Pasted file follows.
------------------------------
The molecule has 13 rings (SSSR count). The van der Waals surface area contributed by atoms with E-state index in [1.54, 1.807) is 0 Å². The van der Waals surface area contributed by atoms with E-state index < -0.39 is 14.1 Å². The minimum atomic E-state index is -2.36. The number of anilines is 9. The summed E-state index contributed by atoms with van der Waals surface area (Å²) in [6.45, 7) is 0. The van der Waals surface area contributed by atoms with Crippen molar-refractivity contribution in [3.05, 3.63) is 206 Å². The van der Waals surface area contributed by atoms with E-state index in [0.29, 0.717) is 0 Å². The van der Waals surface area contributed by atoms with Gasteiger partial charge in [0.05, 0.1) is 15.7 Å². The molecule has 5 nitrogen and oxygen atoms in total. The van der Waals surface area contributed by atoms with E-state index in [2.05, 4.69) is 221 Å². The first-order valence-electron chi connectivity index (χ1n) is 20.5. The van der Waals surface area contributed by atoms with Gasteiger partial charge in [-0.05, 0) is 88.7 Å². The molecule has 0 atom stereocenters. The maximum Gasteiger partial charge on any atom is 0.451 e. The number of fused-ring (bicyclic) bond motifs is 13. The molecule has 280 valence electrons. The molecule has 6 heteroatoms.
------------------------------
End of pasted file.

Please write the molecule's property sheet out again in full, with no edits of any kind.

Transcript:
The molecule has 13 rings (SSSR count). The van der Waals surface area contributed by atoms with E-state index in [1.54, 1.807) is 0 Å². The van der Waals surface area contributed by atoms with E-state index < -0.39 is 14.1 Å². The minimum atomic E-state index is -2.36. The number of anilines is 9. The summed E-state index contributed by atoms with van der Waals surface area (Å²) in [6.45, 7) is 0. The van der Waals surface area contributed by atoms with Crippen molar-refractivity contribution in [3.05, 3.63) is 206 Å². The van der Waals surface area contributed by atoms with E-state index in [0.29, 0.717) is 0 Å². The van der Waals surface area contributed by atoms with Gasteiger partial charge in [0.05, 0.1) is 15.7 Å². The molecule has 5 nitrogen and oxygen atoms in total. The van der Waals surface area contributed by atoms with E-state index in [2.05, 4.69) is 221 Å². The first-order valence-electron chi connectivity index (χ1n) is 20.5. The van der Waals surface area contributed by atoms with Gasteiger partial charge in [-0.05, 0) is 88.7 Å². The molecule has 0 atom stereocenters. The maximum Gasteiger partial charge on any atom is 0.451 e. The number of fused-ring (bicyclic) bond motifs is 13. The molecule has 280 valence electrons. The molecule has 6 heteroatoms.